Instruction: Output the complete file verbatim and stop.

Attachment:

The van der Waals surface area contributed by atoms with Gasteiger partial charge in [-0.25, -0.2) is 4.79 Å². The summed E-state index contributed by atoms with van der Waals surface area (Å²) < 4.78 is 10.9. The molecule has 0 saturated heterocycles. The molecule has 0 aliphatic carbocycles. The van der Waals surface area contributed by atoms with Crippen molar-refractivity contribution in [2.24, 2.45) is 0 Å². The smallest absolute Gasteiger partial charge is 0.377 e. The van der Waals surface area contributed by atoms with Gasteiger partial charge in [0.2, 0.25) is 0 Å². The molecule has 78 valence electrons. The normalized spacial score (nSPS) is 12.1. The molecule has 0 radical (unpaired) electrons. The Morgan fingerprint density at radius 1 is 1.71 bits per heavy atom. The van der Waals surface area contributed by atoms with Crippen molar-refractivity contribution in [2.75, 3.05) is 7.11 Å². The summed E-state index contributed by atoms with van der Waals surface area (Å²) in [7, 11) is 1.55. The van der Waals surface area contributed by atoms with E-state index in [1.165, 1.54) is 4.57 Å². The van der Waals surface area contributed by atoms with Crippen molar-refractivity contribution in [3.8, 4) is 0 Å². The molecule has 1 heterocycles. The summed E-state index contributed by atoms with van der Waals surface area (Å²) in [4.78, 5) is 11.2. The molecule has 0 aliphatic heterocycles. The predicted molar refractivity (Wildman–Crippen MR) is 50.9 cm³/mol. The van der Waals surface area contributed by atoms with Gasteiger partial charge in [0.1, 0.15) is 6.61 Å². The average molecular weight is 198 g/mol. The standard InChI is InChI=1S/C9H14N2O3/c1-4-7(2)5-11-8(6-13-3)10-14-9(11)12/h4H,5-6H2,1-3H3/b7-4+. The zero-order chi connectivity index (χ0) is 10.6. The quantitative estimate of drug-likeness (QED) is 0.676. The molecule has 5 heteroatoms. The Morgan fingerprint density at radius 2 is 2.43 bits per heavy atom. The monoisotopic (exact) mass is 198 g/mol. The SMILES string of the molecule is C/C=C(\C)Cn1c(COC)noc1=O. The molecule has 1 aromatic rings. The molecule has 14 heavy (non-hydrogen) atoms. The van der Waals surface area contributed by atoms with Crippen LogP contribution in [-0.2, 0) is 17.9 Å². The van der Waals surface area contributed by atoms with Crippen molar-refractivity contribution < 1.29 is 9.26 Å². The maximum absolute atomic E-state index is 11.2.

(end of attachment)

The van der Waals surface area contributed by atoms with Gasteiger partial charge in [-0.25, -0.2) is 4.79 Å². The summed E-state index contributed by atoms with van der Waals surface area (Å²) < 4.78 is 10.9. The molecule has 0 saturated heterocycles. The molecule has 0 aliphatic carbocycles. The van der Waals surface area contributed by atoms with Crippen molar-refractivity contribution in [2.24, 2.45) is 0 Å². The smallest absolute Gasteiger partial charge is 0.377 e. The van der Waals surface area contributed by atoms with Gasteiger partial charge in [0.2, 0.25) is 0 Å². The molecule has 78 valence electrons. The normalized spacial score (nSPS) is 12.1. The molecule has 0 radical (unpaired) electrons. The Morgan fingerprint density at radius 1 is 1.71 bits per heavy atom. The van der Waals surface area contributed by atoms with Crippen molar-refractivity contribution in [2.75, 3.05) is 7.11 Å². The summed E-state index contributed by atoms with van der Waals surface area (Å²) in [7, 11) is 1.55. The van der Waals surface area contributed by atoms with E-state index in [1.165, 1.54) is 4.57 Å². The van der Waals surface area contributed by atoms with Crippen molar-refractivity contribution in [3.8, 4) is 0 Å². The molecule has 1 heterocycles. The summed E-state index contributed by atoms with van der Waals surface area (Å²) in [4.78, 5) is 11.2. The molecule has 0 aliphatic heterocycles. The predicted molar refractivity (Wildman–Crippen MR) is 50.9 cm³/mol. The van der Waals surface area contributed by atoms with Gasteiger partial charge in [0.1, 0.15) is 6.61 Å². The average molecular weight is 198 g/mol. The standard InChI is InChI=1S/C9H14N2O3/c1-4-7(2)5-11-8(6-13-3)10-14-9(11)12/h4H,5-6H2,1-3H3/b7-4+. The zero-order chi connectivity index (χ0) is 10.6. The quantitative estimate of drug-likeness (QED) is 0.676. The molecule has 5 heteroatoms. The Morgan fingerprint density at radius 2 is 2.43 bits per heavy atom. The monoisotopic (exact) mass is 198 g/mol. The SMILES string of the molecule is C/C=C(\C)Cn1c(COC)noc1=O. The molecule has 1 aromatic rings. The molecule has 14 heavy (non-hydrogen) atoms. The van der Waals surface area contributed by atoms with Crippen LogP contribution in [-0.2, 0) is 17.9 Å². The van der Waals surface area contributed by atoms with Crippen molar-refractivity contribution < 1.29 is 9.26 Å². The maximum absolute atomic E-state index is 11.2.